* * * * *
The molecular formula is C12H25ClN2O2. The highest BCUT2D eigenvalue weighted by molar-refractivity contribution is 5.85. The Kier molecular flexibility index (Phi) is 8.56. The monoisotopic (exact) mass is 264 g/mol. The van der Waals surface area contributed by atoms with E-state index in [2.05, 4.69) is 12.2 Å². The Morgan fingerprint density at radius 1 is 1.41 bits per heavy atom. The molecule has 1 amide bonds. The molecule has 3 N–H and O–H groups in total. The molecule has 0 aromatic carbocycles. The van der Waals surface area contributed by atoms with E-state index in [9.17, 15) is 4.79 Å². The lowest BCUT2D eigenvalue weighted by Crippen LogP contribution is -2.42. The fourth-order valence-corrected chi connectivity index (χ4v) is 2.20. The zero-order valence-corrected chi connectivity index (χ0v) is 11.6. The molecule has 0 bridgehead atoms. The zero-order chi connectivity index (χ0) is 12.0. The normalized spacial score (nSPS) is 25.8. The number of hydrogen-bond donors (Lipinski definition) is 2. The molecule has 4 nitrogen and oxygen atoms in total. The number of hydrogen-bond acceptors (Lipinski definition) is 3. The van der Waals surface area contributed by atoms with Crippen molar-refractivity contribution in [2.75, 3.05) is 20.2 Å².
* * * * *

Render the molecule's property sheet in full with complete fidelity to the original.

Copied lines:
The molecular formula is C12H25ClN2O2. The highest BCUT2D eigenvalue weighted by molar-refractivity contribution is 5.85. The Kier molecular flexibility index (Phi) is 8.56. The monoisotopic (exact) mass is 264 g/mol. The van der Waals surface area contributed by atoms with E-state index in [2.05, 4.69) is 12.2 Å². The Morgan fingerprint density at radius 1 is 1.41 bits per heavy atom. The molecule has 1 amide bonds. The molecule has 3 N–H and O–H groups in total. The molecule has 0 aromatic carbocycles. The van der Waals surface area contributed by atoms with E-state index in [9.17, 15) is 4.79 Å². The lowest BCUT2D eigenvalue weighted by Crippen LogP contribution is -2.42. The fourth-order valence-corrected chi connectivity index (χ4v) is 2.20. The zero-order valence-corrected chi connectivity index (χ0v) is 11.6. The molecule has 0 bridgehead atoms. The zero-order chi connectivity index (χ0) is 12.0. The normalized spacial score (nSPS) is 25.8. The number of hydrogen-bond donors (Lipinski definition) is 2. The molecule has 4 nitrogen and oxygen atoms in total. The number of hydrogen-bond acceptors (Lipinski definition) is 3. The van der Waals surface area contributed by atoms with Crippen molar-refractivity contribution in [2.75, 3.05) is 20.2 Å².